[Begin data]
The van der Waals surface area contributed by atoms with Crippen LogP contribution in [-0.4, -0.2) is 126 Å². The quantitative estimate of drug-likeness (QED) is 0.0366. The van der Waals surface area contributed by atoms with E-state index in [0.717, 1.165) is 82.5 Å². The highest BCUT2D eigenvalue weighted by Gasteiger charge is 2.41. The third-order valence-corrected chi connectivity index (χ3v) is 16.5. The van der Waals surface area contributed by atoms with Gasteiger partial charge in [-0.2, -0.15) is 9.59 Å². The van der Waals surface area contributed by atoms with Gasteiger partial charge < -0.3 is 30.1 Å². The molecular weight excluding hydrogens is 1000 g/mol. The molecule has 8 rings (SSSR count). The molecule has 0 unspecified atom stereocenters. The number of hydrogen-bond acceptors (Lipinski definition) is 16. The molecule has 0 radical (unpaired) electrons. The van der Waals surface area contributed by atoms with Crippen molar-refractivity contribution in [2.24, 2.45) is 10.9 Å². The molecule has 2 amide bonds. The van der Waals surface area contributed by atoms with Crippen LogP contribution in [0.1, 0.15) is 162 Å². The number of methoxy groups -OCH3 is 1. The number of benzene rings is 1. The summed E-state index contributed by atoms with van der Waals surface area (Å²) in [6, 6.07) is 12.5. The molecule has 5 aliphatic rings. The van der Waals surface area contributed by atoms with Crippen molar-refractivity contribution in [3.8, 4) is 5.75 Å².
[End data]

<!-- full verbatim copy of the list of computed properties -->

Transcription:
The van der Waals surface area contributed by atoms with Crippen LogP contribution in [-0.4, -0.2) is 126 Å². The quantitative estimate of drug-likeness (QED) is 0.0366. The van der Waals surface area contributed by atoms with E-state index in [0.717, 1.165) is 82.5 Å². The highest BCUT2D eigenvalue weighted by Gasteiger charge is 2.41. The third-order valence-corrected chi connectivity index (χ3v) is 16.5. The van der Waals surface area contributed by atoms with Gasteiger partial charge in [-0.2, -0.15) is 9.59 Å². The van der Waals surface area contributed by atoms with Gasteiger partial charge < -0.3 is 30.1 Å². The molecular weight excluding hydrogens is 1000 g/mol. The molecule has 8 rings (SSSR count). The molecule has 0 unspecified atom stereocenters. The number of hydrogen-bond acceptors (Lipinski definition) is 16. The molecule has 0 radical (unpaired) electrons. The van der Waals surface area contributed by atoms with Crippen molar-refractivity contribution in [2.24, 2.45) is 10.9 Å². The molecule has 2 amide bonds. The van der Waals surface area contributed by atoms with Crippen LogP contribution in [0.1, 0.15) is 162 Å². The number of methoxy groups -OCH3 is 1. The number of benzene rings is 1. The summed E-state index contributed by atoms with van der Waals surface area (Å²) in [6, 6.07) is 12.5. The molecule has 5 aliphatic rings. The van der Waals surface area contributed by atoms with Crippen molar-refractivity contribution in [3.8, 4) is 5.75 Å².